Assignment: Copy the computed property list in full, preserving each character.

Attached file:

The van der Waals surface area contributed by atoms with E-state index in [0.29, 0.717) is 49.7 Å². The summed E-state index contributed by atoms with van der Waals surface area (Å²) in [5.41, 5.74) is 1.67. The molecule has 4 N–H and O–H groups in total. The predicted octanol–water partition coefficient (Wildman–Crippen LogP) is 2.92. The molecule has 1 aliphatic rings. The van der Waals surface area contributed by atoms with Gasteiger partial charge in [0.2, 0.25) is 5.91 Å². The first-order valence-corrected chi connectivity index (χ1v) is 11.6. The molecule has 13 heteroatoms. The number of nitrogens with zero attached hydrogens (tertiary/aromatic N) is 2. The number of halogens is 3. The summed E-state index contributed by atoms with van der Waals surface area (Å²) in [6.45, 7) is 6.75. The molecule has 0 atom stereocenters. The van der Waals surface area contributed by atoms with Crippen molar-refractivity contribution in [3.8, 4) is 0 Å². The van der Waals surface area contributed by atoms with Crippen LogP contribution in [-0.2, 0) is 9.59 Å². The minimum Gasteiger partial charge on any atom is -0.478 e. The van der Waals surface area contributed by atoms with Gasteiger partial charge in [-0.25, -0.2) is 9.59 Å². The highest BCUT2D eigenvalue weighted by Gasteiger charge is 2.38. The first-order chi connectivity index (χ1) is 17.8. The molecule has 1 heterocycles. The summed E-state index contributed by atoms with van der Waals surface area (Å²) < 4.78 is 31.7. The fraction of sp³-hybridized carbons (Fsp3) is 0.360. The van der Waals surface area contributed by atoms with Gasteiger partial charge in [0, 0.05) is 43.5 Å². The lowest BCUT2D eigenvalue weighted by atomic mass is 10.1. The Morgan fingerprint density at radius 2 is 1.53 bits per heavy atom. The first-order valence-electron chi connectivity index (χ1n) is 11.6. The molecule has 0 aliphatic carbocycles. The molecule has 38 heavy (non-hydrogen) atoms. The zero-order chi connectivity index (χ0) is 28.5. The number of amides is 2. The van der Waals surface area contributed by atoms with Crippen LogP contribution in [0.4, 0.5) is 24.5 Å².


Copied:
The van der Waals surface area contributed by atoms with E-state index in [0.29, 0.717) is 49.7 Å². The summed E-state index contributed by atoms with van der Waals surface area (Å²) in [5.41, 5.74) is 1.67. The molecule has 4 N–H and O–H groups in total. The predicted octanol–water partition coefficient (Wildman–Crippen LogP) is 2.92. The molecule has 1 aliphatic rings. The van der Waals surface area contributed by atoms with Gasteiger partial charge in [0.2, 0.25) is 5.91 Å². The first-order valence-corrected chi connectivity index (χ1v) is 11.6. The molecule has 13 heteroatoms. The number of nitrogens with zero attached hydrogens (tertiary/aromatic N) is 2. The number of halogens is 3. The summed E-state index contributed by atoms with van der Waals surface area (Å²) in [6.45, 7) is 6.75. The molecule has 0 atom stereocenters. The van der Waals surface area contributed by atoms with Crippen molar-refractivity contribution in [3.8, 4) is 0 Å². The van der Waals surface area contributed by atoms with Crippen LogP contribution in [-0.2, 0) is 9.59 Å². The minimum Gasteiger partial charge on any atom is -0.478 e. The van der Waals surface area contributed by atoms with Gasteiger partial charge in [-0.25, -0.2) is 9.59 Å². The highest BCUT2D eigenvalue weighted by Gasteiger charge is 2.38. The first-order chi connectivity index (χ1) is 17.8. The molecule has 1 heterocycles. The summed E-state index contributed by atoms with van der Waals surface area (Å²) < 4.78 is 31.7. The fraction of sp³-hybridized carbons (Fsp3) is 0.360. The van der Waals surface area contributed by atoms with Gasteiger partial charge in [0, 0.05) is 43.5 Å². The lowest BCUT2D eigenvalue weighted by atomic mass is 10.1. The Morgan fingerprint density at radius 2 is 1.53 bits per heavy atom. The first-order valence-electron chi connectivity index (χ1n) is 11.6. The molecule has 0 aliphatic carbocycles. The molecule has 38 heavy (non-hydrogen) atoms. The zero-order chi connectivity index (χ0) is 28.5. The number of amides is 2. The van der Waals surface area contributed by atoms with Crippen LogP contribution in [0.4, 0.5) is 24.5 Å².